DNA map cancer treatment

A new laboratory could set the stage for a revolution in personalised cancer treatment in the coming decade, it has been claimed. Scientists believe that by mapping the DNA of an individual's tumours - a more targeted therapy can be administered.

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DNA maps could hold key to future cancer treatments

A new laboratory could set the stage for a revolution in personalised cancer treatment in the coming decade, it has been claimed.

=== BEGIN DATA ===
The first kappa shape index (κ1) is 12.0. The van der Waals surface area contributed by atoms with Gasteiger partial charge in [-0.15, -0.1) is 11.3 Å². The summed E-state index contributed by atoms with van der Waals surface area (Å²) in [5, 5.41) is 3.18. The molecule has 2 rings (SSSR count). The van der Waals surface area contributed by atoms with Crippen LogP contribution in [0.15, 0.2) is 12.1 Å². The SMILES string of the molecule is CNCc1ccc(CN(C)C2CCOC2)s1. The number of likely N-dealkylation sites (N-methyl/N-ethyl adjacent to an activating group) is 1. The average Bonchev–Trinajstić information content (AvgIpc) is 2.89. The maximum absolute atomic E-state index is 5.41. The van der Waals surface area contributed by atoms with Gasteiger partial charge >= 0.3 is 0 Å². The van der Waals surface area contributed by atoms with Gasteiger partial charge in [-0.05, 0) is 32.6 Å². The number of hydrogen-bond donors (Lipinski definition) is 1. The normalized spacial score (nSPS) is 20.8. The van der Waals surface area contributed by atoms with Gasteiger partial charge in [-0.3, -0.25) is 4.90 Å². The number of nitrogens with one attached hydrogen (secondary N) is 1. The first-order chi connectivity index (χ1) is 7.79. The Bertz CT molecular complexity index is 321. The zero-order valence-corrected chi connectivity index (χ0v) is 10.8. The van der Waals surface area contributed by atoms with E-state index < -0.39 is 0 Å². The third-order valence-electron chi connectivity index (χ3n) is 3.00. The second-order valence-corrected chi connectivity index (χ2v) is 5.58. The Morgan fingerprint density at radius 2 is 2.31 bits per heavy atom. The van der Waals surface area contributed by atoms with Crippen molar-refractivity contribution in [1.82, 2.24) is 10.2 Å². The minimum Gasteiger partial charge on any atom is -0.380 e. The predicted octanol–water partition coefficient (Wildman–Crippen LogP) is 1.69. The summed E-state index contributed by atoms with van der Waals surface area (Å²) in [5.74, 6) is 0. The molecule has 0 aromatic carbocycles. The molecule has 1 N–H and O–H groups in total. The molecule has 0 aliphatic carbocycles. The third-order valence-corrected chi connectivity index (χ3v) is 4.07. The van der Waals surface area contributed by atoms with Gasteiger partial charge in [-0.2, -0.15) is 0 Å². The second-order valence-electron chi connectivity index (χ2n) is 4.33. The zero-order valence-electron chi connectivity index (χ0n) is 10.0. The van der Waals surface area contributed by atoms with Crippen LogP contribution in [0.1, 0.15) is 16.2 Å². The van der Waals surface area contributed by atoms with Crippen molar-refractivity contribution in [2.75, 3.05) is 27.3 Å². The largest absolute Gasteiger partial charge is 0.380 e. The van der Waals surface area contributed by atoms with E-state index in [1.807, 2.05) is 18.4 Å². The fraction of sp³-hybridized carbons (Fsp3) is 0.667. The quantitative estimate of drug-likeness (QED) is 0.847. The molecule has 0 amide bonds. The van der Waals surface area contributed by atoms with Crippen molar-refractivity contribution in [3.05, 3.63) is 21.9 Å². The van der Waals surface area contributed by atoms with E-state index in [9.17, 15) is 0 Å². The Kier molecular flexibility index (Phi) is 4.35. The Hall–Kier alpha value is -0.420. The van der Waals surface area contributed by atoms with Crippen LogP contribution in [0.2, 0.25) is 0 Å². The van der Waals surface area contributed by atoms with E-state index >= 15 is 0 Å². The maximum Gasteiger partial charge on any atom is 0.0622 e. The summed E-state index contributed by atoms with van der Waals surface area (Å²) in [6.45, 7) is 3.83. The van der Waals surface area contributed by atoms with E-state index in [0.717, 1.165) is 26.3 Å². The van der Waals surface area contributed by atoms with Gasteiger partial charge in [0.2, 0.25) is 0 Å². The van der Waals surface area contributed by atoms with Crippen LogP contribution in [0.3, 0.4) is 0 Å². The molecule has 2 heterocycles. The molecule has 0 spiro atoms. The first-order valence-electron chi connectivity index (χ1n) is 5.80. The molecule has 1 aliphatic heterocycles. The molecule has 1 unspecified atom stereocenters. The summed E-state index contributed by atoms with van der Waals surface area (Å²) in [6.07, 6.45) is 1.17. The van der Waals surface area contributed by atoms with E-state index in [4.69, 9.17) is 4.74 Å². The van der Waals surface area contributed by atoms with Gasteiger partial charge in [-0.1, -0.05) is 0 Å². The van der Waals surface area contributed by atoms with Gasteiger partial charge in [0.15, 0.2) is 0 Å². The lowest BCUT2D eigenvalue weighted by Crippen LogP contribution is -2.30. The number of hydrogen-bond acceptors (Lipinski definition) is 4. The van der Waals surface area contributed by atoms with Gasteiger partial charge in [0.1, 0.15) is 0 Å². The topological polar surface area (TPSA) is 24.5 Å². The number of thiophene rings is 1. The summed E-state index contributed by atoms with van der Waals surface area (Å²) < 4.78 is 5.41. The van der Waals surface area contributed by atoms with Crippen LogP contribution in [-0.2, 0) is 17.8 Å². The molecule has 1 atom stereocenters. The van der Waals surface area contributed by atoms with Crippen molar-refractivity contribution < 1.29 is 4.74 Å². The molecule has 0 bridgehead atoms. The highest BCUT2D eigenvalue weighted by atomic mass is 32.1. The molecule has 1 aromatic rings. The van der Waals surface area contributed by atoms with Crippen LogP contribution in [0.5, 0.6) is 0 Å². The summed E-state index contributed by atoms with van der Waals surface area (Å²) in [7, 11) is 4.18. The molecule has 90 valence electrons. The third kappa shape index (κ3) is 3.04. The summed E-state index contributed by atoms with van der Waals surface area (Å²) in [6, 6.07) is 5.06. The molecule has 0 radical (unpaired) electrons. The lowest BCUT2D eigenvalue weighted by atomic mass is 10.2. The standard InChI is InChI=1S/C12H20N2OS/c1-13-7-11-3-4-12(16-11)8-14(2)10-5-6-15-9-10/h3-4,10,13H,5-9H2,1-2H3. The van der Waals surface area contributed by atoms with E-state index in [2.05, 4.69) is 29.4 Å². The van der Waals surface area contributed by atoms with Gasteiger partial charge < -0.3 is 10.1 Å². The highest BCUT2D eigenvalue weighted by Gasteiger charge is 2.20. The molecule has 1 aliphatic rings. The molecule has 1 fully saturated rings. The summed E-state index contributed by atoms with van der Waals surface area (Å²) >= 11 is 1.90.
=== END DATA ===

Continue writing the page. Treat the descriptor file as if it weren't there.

The £3 million Tumour Profiling Unit (TPU) in London aims to obtain the genetic map of an individual's tumours, enabling medical staff to give exactly the right drugs to tackle the disease.

Surgeons carry out an operation to remove a tumour from a patient at an NHS hospital. Credit: Andrew Parsons/PA Archive/Press Association Images

Scientists will also use state-of-the-art techniques to track cancers as they progress, mutate and develop resistance to drugs.

The work, due to start this year, is expected to pave the way for radical new forms of diagnosis, surveillance and targeted therapy.

Patient trials are envisaged that will not only provide personalised treatments but follow the molecular development of tumours over time and combat drug resistance.

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